- The Thrusting candlestick pattern is a two-bar pattern.
- The second candle gaps up/down and then retrace to close within the 1st candle’s body.
Statistics to prove if the Thrusting pattern really works
Are the odds of the Thrusting pattern in your favor?
How does the Thrusting behave with a 2:1 target R/R ratio?
From our research the Thrusting pattern confirms 43.7% of the time on average overall all the 4120 markets we analysed. Historically, this patterns confirmed within 5.5 candles or got invalidated within 5.6 candles. If confirmed, it reached the 2:1 R/R target 35% of the time and it retested it's entry price level 97.2% of the time.
Not accounting for fees, it has an expected outcome of 0.051 $/$. It means for every $100 you risk on a trade with the Thrusting pattern you make $5.1 on average.
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How to handle risk with the Thrusting pattern?
We analysed 4120 markets for the last 59 years and we found 23 016 occurrences of the Thrusting pattern.
On average markets printed 1 Thrusting pattern every 678 candles.
For 2:1 R/R trades, the longest winning streak observed was 10 and the longest losing streak was 24. A trading strategy relying solely on this pattern is not advised. Anyway, make sure to use proper risk management.
Keep in mind all these informations are for educational purposes only and are NOT financial advice.
What is the Thrusting candlestick pattern?
The thrusting candlestick pattern is a two-bar pattern that appears during a downtrend. Normally it is considered as a bearish continuation pattern but testing has proved that it also acts as a bullish reversal pattern.
So, the overall performance of the thrusting pattern is quite random because it is very difficult to predict the direction of the breakout. Traders should look for confirmation before initiating a trade based on the thrusting pattern. The candle appearing after the pattern provides the confirmation. If the black candle follows the pattern, it will indicate the continuation of the downtrend.
On the other hand, a white candle suggests an upcoming reversal of the current bearish trend in the market. Therefore, the thrusting pattern should be used in combination with the other technical analysis tools for confirmation.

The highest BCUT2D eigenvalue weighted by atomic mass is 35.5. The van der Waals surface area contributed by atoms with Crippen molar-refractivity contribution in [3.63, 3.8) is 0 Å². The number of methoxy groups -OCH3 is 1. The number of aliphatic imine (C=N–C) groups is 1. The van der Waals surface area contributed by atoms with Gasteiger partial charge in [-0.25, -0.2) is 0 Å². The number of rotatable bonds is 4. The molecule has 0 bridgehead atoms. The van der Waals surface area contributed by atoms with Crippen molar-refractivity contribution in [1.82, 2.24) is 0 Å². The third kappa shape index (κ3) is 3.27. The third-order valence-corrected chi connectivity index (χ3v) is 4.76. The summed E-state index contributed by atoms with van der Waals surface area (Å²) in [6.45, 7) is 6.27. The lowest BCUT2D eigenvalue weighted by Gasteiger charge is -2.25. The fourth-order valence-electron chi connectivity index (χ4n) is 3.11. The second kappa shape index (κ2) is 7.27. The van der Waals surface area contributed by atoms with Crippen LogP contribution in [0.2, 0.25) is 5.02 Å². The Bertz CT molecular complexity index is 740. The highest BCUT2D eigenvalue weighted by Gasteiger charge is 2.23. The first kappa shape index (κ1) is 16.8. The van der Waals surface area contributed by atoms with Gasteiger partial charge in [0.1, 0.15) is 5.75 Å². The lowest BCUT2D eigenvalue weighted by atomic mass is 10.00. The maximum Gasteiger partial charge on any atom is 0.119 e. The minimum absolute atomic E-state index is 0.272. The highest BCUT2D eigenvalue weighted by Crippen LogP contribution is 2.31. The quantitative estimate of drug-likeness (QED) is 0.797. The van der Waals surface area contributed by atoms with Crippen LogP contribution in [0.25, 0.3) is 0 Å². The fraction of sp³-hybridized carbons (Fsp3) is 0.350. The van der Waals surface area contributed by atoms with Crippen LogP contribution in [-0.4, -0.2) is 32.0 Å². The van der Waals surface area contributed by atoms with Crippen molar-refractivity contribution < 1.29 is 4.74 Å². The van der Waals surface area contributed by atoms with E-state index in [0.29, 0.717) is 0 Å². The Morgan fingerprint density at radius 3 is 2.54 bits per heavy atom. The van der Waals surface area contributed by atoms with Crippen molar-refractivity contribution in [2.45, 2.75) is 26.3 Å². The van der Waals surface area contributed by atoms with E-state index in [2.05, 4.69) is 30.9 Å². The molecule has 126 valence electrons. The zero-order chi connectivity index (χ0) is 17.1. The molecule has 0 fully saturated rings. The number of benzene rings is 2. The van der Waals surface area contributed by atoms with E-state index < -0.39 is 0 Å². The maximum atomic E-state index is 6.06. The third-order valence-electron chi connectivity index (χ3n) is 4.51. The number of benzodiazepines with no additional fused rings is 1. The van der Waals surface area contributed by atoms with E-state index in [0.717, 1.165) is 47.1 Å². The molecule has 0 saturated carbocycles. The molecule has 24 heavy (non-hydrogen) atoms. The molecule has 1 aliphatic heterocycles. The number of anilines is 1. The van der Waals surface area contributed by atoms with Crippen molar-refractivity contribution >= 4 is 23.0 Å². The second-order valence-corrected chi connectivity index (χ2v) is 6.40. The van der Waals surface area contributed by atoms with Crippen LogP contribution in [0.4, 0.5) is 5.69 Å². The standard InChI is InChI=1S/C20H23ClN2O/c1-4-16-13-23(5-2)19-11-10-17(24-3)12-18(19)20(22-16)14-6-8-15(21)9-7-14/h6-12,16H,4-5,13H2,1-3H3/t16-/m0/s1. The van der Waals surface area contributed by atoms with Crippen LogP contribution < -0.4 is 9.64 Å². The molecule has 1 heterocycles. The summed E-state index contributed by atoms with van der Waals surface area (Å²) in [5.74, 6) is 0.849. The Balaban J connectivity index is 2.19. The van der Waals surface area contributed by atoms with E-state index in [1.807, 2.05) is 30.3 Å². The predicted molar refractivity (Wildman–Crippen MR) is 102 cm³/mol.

How to identify the Thrusting candlestick pattern?
The thrusting candlestick pattern is a two-bar pattern and it is easy to identify the pattern once it appears on the trading charts. A bearish thrusting continuation pattern only occurs during a strong downtrend indicated by several Japanese red candlesticks. A pattern must need to meet the following conditions to be a thrusting pattern.
- The first day’s candle must be a long black candle with a real body.
- The second day’s candle is a short white candle that opens below the low of the previous day.
- The second candle must also close in the body of the first candle without exceeding its midpoint.
What does the pattern tell traders?
The thrusting candlestick pattern conveys multiple pieces of information to the interested parties. It is generally considered a reliable pattern but only after the confirmation. During a strong downtrend, a long bearish candle appears that indicates the bearish sentiment in the market. It is generally a concern for the bulls who try to intervene in the proceedings to push the prices higher. As a result of the new buying pressure exerted by the bulls gives rise to the second candle that opens below the low of the previous day. However, the second candle fails to break out above the midpoint of the first candle. It suggests that bulls are not just strong enough to turn the tables and the current downtrend in the market is likely to continue.
The thrusting pattern also offers different trading plans to increase the odds of maximizing profits. When the candle appearing after the candle moves above the high of the first candle, it is a signal to enter a long position. If the prices move below the low of the second candle, it signals to enter a short trade. If the trend reverses after the thrusting pattern, traders should place stop-loss below the low of the pattern. The continuation of the downtrend suggests to place a stop-loss above the high of the thrusting candlestick pattern.
However, it is important to note that the thrusting candlestick pattern is a flip coin that depends on whether the prices will move higher or lower. Therefore, it must be used for trading or technical analysis with full care before acting upon the thrusting pattern.